Until Dawn is one of the most compelling horror experiences of the last few years. The PS4 exclusive is a loving homage to slasher films and sees a group of teens descending on a house in the woods for a reunion party, whereupon they are, of course, beset by horrors that could be natural or supernatural in origin. If you’ve already made your way through Until Dawn and you’re looking for more games that capture the same feeling, then you’re in for a treat (or several), as there are actually plenty of games out there like Until Dawn. Here are some of the best of them!
Created by the same developers as Until Dawn, The Quarry is seen as something of a spiritual successor to the PS4 classic. The Quarry revolves around several teen counselors who decide to spend a night in Hackett’s Quarry without adults, without kids to look after, and without rules. Of course, things don’t go according to plan, and the teens are quickly fighting for their lives against several assailants. Like Until Dawn, The Quarry changes its narrative and ending based on who lives and who dies. If you’re looking for the next obvious place to go after Until Dawn, then The Quarry should be your first port of call.
Another game from Supermassive, The Inpatient can either be played in virtual reality or enjoyed on a good ol’-fashioned PS4 (or PS5 if you’re playing via backwards compatibility). It’s a prequel to Until Dawn that takes place in the Blackwood Sanatorium several decades prior to that game. You play as the titular Inpatient in the Sanatorium, and you must figure out why you’re there and what’s going on. It’s a VR horror experience, so there isn’t too much interactivity on offer, but The Inpatient manages to be a nail-biting and terrifying experience nonetheless.
The Dark Pictures Anthology: Man of Medan
This is the first in Supermassive’s ambitious The Dark Pictures anthology series, which tells several unconnected stories with similar atmospheric trappings and themes. In this one, four college students are seeking a World War II plane out in the South Pacific, but they’re quickly captured by pirates and sent out to explore a ghost ship. What follows is Supermassive’s usual blend of character-based decision making and abject terror, so if you like the pacing and styling of Until Dawn, you’re basically playing a de facto sequel in Man of Medan.
The Dark Pictures Anthology: Little Hope
Right now, there are three Dark Pictures games, with a fourth planned to arrive later this year. This second instalment takes place in the somewhat amusingly-named town of Little Hope, which is in Massachusetts (so you should already know what to expect). Once again, protagonists can either survive the events of the plot or die prematurely, leading to different outcomes in the story. If you like creepy psychological horror more than out-and-out gore and jumpscares, then Little Hope is almost certainly the game for you, especially if you’re looking for games like Until Dawn.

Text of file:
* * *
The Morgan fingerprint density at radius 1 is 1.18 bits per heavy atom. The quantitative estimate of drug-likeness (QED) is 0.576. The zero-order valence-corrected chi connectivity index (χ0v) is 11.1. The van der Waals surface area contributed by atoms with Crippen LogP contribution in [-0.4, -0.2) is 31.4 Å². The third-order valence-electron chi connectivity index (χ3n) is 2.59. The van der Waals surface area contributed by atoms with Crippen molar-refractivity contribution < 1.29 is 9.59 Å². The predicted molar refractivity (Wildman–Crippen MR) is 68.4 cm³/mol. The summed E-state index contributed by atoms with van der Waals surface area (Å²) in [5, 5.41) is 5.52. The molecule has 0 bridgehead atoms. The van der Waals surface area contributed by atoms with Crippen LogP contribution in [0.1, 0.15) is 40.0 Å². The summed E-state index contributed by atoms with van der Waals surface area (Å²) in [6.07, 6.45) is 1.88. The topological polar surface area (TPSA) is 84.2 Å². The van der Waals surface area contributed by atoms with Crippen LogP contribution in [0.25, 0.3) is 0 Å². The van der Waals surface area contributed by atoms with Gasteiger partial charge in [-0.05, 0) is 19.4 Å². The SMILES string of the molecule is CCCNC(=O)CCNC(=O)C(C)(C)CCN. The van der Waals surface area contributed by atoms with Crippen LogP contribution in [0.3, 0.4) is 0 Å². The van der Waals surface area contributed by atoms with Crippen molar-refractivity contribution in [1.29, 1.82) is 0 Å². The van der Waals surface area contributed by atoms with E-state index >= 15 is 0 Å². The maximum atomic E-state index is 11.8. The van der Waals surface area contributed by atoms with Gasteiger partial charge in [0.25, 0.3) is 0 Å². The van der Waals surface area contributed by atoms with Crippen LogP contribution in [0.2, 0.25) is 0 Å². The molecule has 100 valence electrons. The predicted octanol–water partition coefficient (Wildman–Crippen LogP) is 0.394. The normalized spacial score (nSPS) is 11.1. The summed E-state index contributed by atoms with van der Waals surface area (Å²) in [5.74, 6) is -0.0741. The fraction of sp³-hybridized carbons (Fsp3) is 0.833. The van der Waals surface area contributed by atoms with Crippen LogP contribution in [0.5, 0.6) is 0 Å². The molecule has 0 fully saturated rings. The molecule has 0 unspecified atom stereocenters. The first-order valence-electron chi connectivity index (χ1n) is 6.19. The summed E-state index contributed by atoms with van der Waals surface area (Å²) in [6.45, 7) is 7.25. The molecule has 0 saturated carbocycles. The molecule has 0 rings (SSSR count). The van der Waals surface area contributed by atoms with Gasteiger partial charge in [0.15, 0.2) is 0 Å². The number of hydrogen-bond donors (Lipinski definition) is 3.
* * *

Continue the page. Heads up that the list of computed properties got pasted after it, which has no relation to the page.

The Dark Pictures Anthology: House of Ashes
Here, we come to the final (right now) instalment in the Dark Pictures Anthology series. House of Ashes takes a decidedly less introspective turn than its predecessors, choosing instead to focus on soldiers traumatised by the 2003 Iraq war. Of course, that doesn’t mean this is a Spec Ops: The Line-style harrowing tale of man’s inhumanity to man; there are still vampires that kill everyone, so that’s fun. Once again, you’ll find that protagonists can either survive the events of the plot or, well, not survive them, so make sure you’re watching closely to make the right decisions for the outcome you want to achieve.
Detroit: Become Human
It’s fair to say that David Cage’s games are polarising affairs. The French auteur developer has created some of the most beloved and most hated games in the world, and they’re usually the same titles; Heavy Rain, Beyond: Two Souls, and, of course, Detroit: Become Human. In his latest title, you play as three characters navigating a world in which humans and androids must negotiate uneasy alliances (or give in to outright hostility) and a revolution may or may not be brewing. Cage’s characteristic melodramatic writing is on full display here, but if you like Until Dawn’s cinematic presentation, then Detroit: Become Human will appeal.
Night in the Woods
You are a young cat girl (an actual anthropomorphic cat girl, not…well, yes) who has dropped out of college, and you return to your hometown in order to confront some of the ghosts of your past. Along the way, you may actually have to confront some real supernatural horror as well (or not, who knows?). Night in the Woods should appeal if you like Until Dawn’s more introspective character-driven moments, and although it doesn’t have anywhere near as many choices, it does still have Until Dawn’s beautifully detailed environments to explore, albeit rendered in cutout-style 2D rather than full 3D.
Much like Until Dawn, Oxenfree is influenced by classic horror movies, but it tells its story in a more abstract, elliptical 2D indie visual style rather than the full-budget 3D look Until Dawn goes for. A group of friends arrive on an island for a party and unknowingly involve themselves in some spooky goings-on, and it’s up to you to unravel said spooky goings-on, all the while delving deeper into the friendships of the central group. Oxenfree is compelling from start to finish, and with a sequel on the way, now is the perfect time to catch up on Night School’s game.